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I've been thinking about creating a simple particle simulator, but I know that if I just got started that I would end up creating a horribly inefficient simulator that could only run a few thousand particles before crashing.

Can anyone who's done something like this offer some time-saving advice?

My main concern is that I want to be able to simulate as many particles as possible without any lag.


EDIT: Currently my idea involves creating particle objects which have physical properties, then simmply running a setTimeout loop to increment their positions using their current properties.


  • x pos
  • y pos
  • weight
  • velocity x
  • velocity y

I'm not too sure about collisions. I'm sure I'll find a tutorial on that somewhere though. I'm more just concerned with the overall approach, rather than the details.

EDIT 2: I know this isn't within the question's scope, but I was reading something here that seems to suggest WebGL is a better option if you want efficiency. Even for 2D simulations. Any comments on this would be appreciated also.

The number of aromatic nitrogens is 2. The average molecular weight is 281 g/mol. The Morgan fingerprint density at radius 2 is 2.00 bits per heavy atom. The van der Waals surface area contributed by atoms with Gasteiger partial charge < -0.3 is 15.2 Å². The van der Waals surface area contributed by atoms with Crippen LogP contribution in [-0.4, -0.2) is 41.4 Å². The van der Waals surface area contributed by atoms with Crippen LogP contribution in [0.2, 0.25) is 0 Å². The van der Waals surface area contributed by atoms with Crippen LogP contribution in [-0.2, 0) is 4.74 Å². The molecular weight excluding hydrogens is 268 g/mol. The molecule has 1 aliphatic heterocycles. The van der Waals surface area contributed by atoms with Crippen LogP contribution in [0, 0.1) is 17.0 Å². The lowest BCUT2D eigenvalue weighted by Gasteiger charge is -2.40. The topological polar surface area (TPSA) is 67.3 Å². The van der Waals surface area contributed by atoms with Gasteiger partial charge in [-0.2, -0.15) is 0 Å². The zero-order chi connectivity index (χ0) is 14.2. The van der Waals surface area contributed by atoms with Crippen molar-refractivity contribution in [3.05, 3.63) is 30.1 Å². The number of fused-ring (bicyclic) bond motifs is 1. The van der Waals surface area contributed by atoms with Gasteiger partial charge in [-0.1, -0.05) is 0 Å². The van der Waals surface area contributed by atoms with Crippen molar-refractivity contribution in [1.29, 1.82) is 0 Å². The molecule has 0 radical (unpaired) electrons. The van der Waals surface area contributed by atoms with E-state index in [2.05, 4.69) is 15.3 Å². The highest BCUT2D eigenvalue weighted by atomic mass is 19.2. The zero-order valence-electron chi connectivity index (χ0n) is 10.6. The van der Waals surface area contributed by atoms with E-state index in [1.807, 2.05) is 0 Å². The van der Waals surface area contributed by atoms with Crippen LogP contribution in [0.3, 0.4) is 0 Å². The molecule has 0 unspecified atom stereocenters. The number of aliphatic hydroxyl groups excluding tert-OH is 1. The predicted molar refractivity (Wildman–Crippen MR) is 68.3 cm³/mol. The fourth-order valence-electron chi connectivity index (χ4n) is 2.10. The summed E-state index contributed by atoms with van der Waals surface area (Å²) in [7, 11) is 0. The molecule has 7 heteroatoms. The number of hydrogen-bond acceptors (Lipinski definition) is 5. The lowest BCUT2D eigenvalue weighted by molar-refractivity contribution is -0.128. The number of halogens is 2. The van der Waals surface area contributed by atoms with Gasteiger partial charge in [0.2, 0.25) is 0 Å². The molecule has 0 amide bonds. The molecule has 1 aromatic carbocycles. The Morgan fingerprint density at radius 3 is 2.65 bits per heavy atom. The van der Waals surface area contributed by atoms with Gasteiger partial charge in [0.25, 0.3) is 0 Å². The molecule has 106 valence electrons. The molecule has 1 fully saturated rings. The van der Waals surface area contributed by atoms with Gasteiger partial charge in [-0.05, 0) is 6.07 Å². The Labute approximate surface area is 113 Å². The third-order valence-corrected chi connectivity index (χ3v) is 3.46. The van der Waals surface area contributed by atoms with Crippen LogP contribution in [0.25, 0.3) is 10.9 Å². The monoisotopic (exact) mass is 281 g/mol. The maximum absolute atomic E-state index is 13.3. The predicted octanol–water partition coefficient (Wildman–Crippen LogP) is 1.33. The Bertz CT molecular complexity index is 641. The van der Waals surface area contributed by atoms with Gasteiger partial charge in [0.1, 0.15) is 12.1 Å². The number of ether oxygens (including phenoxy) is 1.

share|improve this question
could only run a few hundred particles before crashing. Even a badly written particle system could do more than a few hundred, and shouldn't crash. What have you tried? – Alex Wayne Feb 25 '13 at 5:25
I haven't tried. I'm looking for 'getting started' tips so that I don't run into big problems down the track (which I know I would otherwise). I'm not very good with 'good practice' coding, but am trying to learn. – JoeRocc Feb 25 '13 at 5:29
@JoeRocc I've been working on a particle system. My advice is that you should just dive right in and let things get messy. You'll figure out what works and what doesn't work and most importantly, WHY. Best way to learn, IMO. – slamborne Feb 25 '13 at 6:13
@slamborne Sounds like good advice - Thanks! – JoeRocc Mar 5 '13 at 6:53

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